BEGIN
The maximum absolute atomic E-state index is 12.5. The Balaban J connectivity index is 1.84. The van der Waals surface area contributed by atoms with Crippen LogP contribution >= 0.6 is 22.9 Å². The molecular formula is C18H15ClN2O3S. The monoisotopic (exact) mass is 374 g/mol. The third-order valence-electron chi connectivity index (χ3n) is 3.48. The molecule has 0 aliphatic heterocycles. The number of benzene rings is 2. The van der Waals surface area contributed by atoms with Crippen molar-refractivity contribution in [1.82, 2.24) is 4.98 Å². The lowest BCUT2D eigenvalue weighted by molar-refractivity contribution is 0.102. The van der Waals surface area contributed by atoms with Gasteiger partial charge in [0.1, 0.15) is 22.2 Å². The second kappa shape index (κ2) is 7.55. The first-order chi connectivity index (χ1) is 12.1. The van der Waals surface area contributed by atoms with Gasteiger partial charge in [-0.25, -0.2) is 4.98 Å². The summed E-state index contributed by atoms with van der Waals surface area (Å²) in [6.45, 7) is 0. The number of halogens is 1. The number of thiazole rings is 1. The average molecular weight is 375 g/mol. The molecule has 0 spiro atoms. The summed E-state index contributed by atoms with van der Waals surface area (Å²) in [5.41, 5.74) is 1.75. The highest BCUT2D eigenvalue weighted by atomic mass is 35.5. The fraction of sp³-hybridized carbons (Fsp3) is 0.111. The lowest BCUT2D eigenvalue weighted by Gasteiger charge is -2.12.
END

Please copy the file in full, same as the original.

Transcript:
The maximum absolute atomic E-state index is 12.5. The Balaban J connectivity index is 1.84. The van der Waals surface area contributed by atoms with Crippen LogP contribution >= 0.6 is 22.9 Å². The molecular formula is C18H15ClN2O3S. The monoisotopic (exact) mass is 374 g/mol. The third-order valence-electron chi connectivity index (χ3n) is 3.48. The molecule has 0 aliphatic heterocycles. The number of benzene rings is 2. The van der Waals surface area contributed by atoms with Crippen molar-refractivity contribution in [1.82, 2.24) is 4.98 Å². The lowest BCUT2D eigenvalue weighted by molar-refractivity contribution is 0.102. The van der Waals surface area contributed by atoms with Gasteiger partial charge in [0.1, 0.15) is 22.2 Å². The second kappa shape index (κ2) is 7.55. The first-order chi connectivity index (χ1) is 12.1. The van der Waals surface area contributed by atoms with Gasteiger partial charge in [-0.25, -0.2) is 4.98 Å². The summed E-state index contributed by atoms with van der Waals surface area (Å²) in [6.45, 7) is 0. The number of halogens is 1. The number of thiazole rings is 1. The average molecular weight is 375 g/mol. The molecule has 0 spiro atoms. The summed E-state index contributed by atoms with van der Waals surface area (Å²) in [5.41, 5.74) is 1.75. The highest BCUT2D eigenvalue weighted by atomic mass is 35.5. The fraction of sp³-hybridized carbons (Fsp3) is 0.111. The lowest BCUT2D eigenvalue weighted by Gasteiger charge is -2.12.